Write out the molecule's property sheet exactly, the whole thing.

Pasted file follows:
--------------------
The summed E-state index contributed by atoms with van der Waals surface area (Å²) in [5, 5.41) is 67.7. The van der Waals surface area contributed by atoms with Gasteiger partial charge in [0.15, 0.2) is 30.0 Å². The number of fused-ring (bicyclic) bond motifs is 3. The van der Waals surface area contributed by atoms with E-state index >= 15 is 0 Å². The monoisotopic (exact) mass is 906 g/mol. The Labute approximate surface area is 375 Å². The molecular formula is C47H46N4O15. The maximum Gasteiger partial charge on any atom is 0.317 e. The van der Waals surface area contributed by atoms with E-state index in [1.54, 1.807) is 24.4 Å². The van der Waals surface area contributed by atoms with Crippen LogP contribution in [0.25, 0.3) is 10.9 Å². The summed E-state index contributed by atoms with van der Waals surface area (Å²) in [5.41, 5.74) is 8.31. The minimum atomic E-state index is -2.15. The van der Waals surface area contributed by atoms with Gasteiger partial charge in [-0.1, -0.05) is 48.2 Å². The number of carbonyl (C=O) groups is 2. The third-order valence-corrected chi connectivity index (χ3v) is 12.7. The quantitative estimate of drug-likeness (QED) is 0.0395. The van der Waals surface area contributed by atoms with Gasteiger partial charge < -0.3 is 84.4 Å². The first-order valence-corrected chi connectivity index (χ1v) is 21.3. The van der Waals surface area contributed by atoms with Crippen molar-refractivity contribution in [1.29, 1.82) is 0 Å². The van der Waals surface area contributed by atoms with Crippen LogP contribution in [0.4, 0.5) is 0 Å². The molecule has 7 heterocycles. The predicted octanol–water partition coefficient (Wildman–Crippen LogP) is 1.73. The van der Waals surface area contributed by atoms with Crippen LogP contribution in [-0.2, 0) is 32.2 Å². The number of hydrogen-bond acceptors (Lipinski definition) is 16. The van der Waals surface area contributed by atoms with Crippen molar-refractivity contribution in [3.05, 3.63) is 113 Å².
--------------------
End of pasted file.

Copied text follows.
The summed E-state index contributed by atoms with van der Waals surface area (Å²) in [5, 5.41) is 67.7. The van der Waals surface area contributed by atoms with Gasteiger partial charge in [0.15, 0.2) is 30.0 Å². The number of fused-ring (bicyclic) bond motifs is 3. The van der Waals surface area contributed by atoms with E-state index >= 15 is 0 Å². The monoisotopic (exact) mass is 906 g/mol. The Labute approximate surface area is 375 Å². The molecular formula is C47H46N4O15. The maximum Gasteiger partial charge on any atom is 0.317 e. The van der Waals surface area contributed by atoms with E-state index in [1.54, 1.807) is 24.4 Å². The van der Waals surface area contributed by atoms with Crippen LogP contribution in [0.25, 0.3) is 10.9 Å². The summed E-state index contributed by atoms with van der Waals surface area (Å²) in [5.41, 5.74) is 8.31. The minimum atomic E-state index is -2.15. The van der Waals surface area contributed by atoms with Gasteiger partial charge in [-0.1, -0.05) is 48.2 Å². The number of carbonyl (C=O) groups is 2. The third-order valence-corrected chi connectivity index (χ3v) is 12.7. The quantitative estimate of drug-likeness (QED) is 0.0395. The van der Waals surface area contributed by atoms with Gasteiger partial charge < -0.3 is 84.4 Å². The first-order valence-corrected chi connectivity index (χ1v) is 21.3. The van der Waals surface area contributed by atoms with Crippen molar-refractivity contribution in [1.29, 1.82) is 0 Å². The van der Waals surface area contributed by atoms with Crippen LogP contribution in [0.4, 0.5) is 0 Å². The molecule has 7 heterocycles. The predicted octanol–water partition coefficient (Wildman–Crippen LogP) is 1.73. The van der Waals surface area contributed by atoms with Crippen LogP contribution in [-0.2, 0) is 32.2 Å². The number of hydrogen-bond acceptors (Lipinski definition) is 16. The van der Waals surface area contributed by atoms with Crippen molar-refractivity contribution in [3.05, 3.63) is 113 Å².